The Critical Nature of High-performance Computing


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Dale McHerron is senior manager at IBM Research and oversees heterogenous integration research. In his presentation, Dale spoke about the need to architect the next generation of AI systems, and what it means to the infrastructure to run AI systems at this high level of technology.

Nolan Johnson: Dale, you just finished your presentation and I’d love to get a quick summary.

Dale McHerron: Sure. My focus is on high performance computing, with a special interest in AI and AI workloads, and how we need to architect next generation systems to support what we see happening in AI. I talked about where we are today from a traditional IBM high performance computing standpoint, and some of the aspects of our Z Systems mainframe. Then I started talking about the emerging confluence of the need for much more compute power, while simultaneously silicon scaling is starting to slow down. There is the need for architecting for new workloads, which drives a huge amount of memory. How do you bring all that together? That all has an impact on what we will need going forward from the packaging.

Johnson: You had an interesting statistic that AI compute power requirements are doubling every three and a half months. Can you talk about that?

McHerron: The algorithms are getting so sophisticated. As you can see, AI is raising some eyebrows. People are really doing things with it. Those algorithms are getting so complex, and so computationally complex in terms of training, which is much more complex than inferencing. Training is how you train the model; inferencing is actually using it in the real world. You look at the training requirements for these very sophisticated algorithms, and they need to double the amount of compute every three and a half months because they’re getting so complex. Our friends in the software and algorithm worlds are really making a lot of leaps and gains in terms of the complexity and the ability of these new algorithms.

Johnson: That just feels like a pace well more than what you’d expect from Moore’s Law. That’s driving the hardware even harder than we traditionally think—even at a time where some people are saying Moore’s Law is broken.

McHerron: It is. There’s been a lot in the industry lately about how much energy data centers use. I read that something like 3% of the world’s energy gets directed toward data centers because we’re not as efficient as we need to be for managing these new workloads.

Johnson: You talked about the constraints that are holding this computational development back—power among them. But what was interesting to me from a packaging point of view was that you also discussed the resurgence of a multichip module (MCM). The MCM was something we saw 20 to 25 years ago and then it faded away. What’s bringing it back?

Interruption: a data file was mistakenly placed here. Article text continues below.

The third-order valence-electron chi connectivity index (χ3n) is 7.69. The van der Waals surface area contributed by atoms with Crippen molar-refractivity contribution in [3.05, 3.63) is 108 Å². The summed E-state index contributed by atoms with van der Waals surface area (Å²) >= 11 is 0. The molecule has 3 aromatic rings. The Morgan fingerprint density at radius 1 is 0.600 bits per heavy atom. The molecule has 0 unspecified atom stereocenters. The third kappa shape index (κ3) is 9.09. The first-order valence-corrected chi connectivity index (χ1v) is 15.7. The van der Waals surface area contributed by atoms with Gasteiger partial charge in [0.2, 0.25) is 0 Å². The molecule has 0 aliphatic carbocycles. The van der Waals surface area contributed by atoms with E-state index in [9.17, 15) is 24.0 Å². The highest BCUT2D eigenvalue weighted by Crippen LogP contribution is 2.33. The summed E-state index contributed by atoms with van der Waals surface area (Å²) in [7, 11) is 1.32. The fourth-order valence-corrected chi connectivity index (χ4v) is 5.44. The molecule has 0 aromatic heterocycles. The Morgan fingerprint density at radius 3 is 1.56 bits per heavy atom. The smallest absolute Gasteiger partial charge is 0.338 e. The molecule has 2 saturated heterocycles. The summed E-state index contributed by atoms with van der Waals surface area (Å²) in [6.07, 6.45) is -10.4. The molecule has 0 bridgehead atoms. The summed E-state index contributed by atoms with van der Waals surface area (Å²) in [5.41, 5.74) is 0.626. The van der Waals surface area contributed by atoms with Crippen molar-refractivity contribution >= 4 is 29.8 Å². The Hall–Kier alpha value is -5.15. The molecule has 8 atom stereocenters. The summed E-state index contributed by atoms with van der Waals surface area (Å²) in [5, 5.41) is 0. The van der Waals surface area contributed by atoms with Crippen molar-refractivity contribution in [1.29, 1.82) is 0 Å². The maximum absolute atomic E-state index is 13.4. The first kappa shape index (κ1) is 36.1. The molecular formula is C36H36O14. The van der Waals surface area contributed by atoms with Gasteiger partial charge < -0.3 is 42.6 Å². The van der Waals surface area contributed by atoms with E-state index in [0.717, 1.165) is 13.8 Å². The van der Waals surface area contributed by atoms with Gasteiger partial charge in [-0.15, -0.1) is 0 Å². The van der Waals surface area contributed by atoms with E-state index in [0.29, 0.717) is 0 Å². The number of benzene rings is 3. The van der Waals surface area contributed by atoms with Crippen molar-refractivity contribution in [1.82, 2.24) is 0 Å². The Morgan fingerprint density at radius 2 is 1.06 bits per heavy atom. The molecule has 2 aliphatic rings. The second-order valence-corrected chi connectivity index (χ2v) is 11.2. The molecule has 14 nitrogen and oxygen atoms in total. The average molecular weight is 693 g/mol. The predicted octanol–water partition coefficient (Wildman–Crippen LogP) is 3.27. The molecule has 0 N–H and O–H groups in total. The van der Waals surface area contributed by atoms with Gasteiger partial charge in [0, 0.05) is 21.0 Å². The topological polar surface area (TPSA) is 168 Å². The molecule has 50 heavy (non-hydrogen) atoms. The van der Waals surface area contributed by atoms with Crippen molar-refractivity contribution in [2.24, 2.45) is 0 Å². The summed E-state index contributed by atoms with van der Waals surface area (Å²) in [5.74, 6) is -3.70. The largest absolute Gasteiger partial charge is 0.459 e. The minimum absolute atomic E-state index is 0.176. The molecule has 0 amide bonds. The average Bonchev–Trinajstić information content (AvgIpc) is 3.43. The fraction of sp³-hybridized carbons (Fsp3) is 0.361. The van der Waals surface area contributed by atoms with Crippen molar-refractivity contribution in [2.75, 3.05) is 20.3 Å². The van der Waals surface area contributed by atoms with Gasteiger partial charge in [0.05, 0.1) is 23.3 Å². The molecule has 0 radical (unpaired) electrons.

McHerron: With scaling slowing, you’re not getting as many transistors on a piece of silicon with each new generation as we did in the past. As computation workloads increase, you need more and more transistors. The system architects will ask, “How can you get me more acres of silicon into my package to make this work?” We’re already at the limits of reticle sizes, as I mentioned, the next generation of lithography for silicon, which will probably be online for manufacturing before the end of the decade; the reticle size will drop in half. Now, to get the hardware needed to enable the compute intensity required, you must put more silicon in each volume. You can’t have it spread out across the board. It will drive your power requirements through the roof. So, the more you can bring these things together, the more silicon you can get in each volume. You’re not getting it from transistor scaling like we used to, so it must come down to the packaging.

Johnson: Compare the difference between a multichip module, what we’re seeing in chiplets, and the heterogeneous integration type packaging.

McHerron: In the past, MCMs were largely just putting more of the same chip into a package. The chiplet architectures, each one of these pieces of silicon, will now have its own function and own personality. You must bring the package to interconnect all these different functions in a very efficient way, so you get good performance and energy efficiency.

Johnson: Great. Thanks for the clarification on that, and thanks for your time.

McHerron: Sure. 

This conversation originally appeared in the November 2022 issue of SMT007 Magazine.

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